What do you know about bailiffs coming to the door?

(43 Posts)
Lighthousekeeping Sat 27-Apr-13 11:52:26

My friend was out last week and that's exactly what happened. She lives in a shared house and the person she was paying rent to got behind with the council tax from a couple of years ago. The council office say they owe £600 and the baliff has bumped it up to 1200. My friend can't sleep. She's on her own in the house and having to pay the rent on her own. If she managed to find £600 could she at it straight to the council and that would be it?

gordyslovesheep Sat 27-Apr-13 11:58:37

I don't understand ? Council tax is by name isn't it not address? so why would your friend be responsible for someone elses unpaid bill?

gordyslovesheep Sat 27-Apr-13 11:59:44

and how is she on her own if it's a shared house <confused>

Tallyra Sat 27-Apr-13 12:02:21

I had one turn up at my flat once for someone I had never heard of. I told them thus, and they very graciously went away and never bothered me again. It is to do with the person that ran up the bill, not you. if in doubt, call the CAB or even the council themselves.

SavoyCabbage Sat 27-Apr-13 12:05:28

She shouldn't pay it! It's not her debt. She should tell the bailiffs everything she can about the debtor.

LIZS Sat 27-Apr-13 12:10:15

Does she share with the person who owes the money, was she living there when debt accumulated ? They can't take action against her, only the person named on the bill.

HoHoHoNoYouDont Sat 27-Apr-13 12:12:11

Tell her not to worry, they can only act against the person who received the bill.

wonderingsoul Sat 27-Apr-13 12:14:42

as other ops have said as long as her name is not listed on the bill they cant touch her. does th eperson live in the house shes renting?

if so i think it may be wise to start looking else where.

Lighthousekeeping Sat 27-Apr-13 12:15:07

Liz you are right. Her name is on the bill along with the person she shared with who has moved. She's on her own as she's looking for someone to replace the old flat mate.

HerrenaHarridan Sat 27-Apr-13 12:15:15

Tell her not to let them in. Explain and prove if necessary that she is not the person they are looking for and that she doesn't know where she's disappeared off to.

Speak to cab smile

EllieArroway Sat 27-Apr-13 12:17:19

Tell her to contact the council ASAP. If there's doubt over who owes the money, they can recall the case from the bailiffs.

If the person named on the bailiffs paperwork is not your friend, then she can show some ID to the bailiff and they will bugger off.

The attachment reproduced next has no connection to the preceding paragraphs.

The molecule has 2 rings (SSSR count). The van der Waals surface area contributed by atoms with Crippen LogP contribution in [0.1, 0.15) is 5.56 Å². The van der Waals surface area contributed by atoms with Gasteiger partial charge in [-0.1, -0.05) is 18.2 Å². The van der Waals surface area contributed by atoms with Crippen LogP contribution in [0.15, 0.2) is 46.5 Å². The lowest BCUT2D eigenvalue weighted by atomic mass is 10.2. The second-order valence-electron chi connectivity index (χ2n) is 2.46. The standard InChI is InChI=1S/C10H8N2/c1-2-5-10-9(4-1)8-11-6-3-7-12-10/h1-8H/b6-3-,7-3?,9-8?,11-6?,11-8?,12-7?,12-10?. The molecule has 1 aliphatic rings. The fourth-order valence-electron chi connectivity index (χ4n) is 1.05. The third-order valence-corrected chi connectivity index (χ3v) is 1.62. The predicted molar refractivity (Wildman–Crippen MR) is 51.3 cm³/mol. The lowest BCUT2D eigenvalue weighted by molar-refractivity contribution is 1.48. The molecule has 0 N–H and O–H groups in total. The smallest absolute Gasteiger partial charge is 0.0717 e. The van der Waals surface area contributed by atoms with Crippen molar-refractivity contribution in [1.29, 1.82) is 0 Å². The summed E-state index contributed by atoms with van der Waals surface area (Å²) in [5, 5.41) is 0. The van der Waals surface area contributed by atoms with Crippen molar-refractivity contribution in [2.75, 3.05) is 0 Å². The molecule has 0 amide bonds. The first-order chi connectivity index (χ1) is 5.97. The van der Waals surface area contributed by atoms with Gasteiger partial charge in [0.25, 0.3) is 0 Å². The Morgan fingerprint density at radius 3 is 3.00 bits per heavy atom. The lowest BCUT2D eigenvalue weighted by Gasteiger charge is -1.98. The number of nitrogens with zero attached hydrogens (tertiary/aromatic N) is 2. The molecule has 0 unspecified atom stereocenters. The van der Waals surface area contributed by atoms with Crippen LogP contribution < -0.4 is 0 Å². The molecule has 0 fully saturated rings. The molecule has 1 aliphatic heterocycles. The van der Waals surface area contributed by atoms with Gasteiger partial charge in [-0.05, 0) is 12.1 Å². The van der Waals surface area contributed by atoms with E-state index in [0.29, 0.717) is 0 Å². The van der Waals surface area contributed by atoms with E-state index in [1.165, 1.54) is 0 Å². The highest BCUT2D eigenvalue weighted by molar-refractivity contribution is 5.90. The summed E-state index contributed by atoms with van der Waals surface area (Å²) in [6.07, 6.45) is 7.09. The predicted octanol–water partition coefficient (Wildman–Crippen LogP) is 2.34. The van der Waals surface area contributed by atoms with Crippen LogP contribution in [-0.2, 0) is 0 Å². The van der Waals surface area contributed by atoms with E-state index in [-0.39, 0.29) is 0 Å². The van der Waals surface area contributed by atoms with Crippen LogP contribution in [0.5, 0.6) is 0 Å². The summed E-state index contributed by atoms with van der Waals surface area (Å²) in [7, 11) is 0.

In the meantime, they CANNOT break into her house unless she's already let them in previously & agreed a walking possession order. (Theoretically, they can do this if the order has been signed, but in practice this is rare).

Tell her not to let the bailiffs in AT ALL and don't pay them a thing. If they can't collect from her, it will be referred back to the council any way. If she's worried about going to prison for not paying - this ONLY happens to refusers (people who could pay but won't), never people who can't (genuinely can't), and your friend would be one of those.

Lighthousekeeping Sat 27-Apr-13 12:17:41

Can she pay the money direct to the council or is it too late?

ProfYaffle Sat 27-Apr-13 12:17:49

Have a look here and tell her to get an appointment with the CAB who can advise in detail.

HoHoHoNoYouDont Sat 27-Apr-13 12:18:20

So her name is on the bill? She needs to contact the council ASAP in that case and work out a payment plan. Councils don't piss about with this stuff.

HoHoHoNoYouDont Sat 27-Apr-13 12:19:31

It shouldn't be too late to contact the council, they will probably add an admin fee and call off the bailiffs.

Right: bailiffs are nearly always private companies rather than civil servants, which means they are often dishonest, particularly about how much extra they try to charge on top of the debt. There is a maximum they are legally allowed to charge, but many of them ignore this. There's been a fair bit in the press about the dodgy tactics they often use, and your friend should know her rights and stand up to the bastards.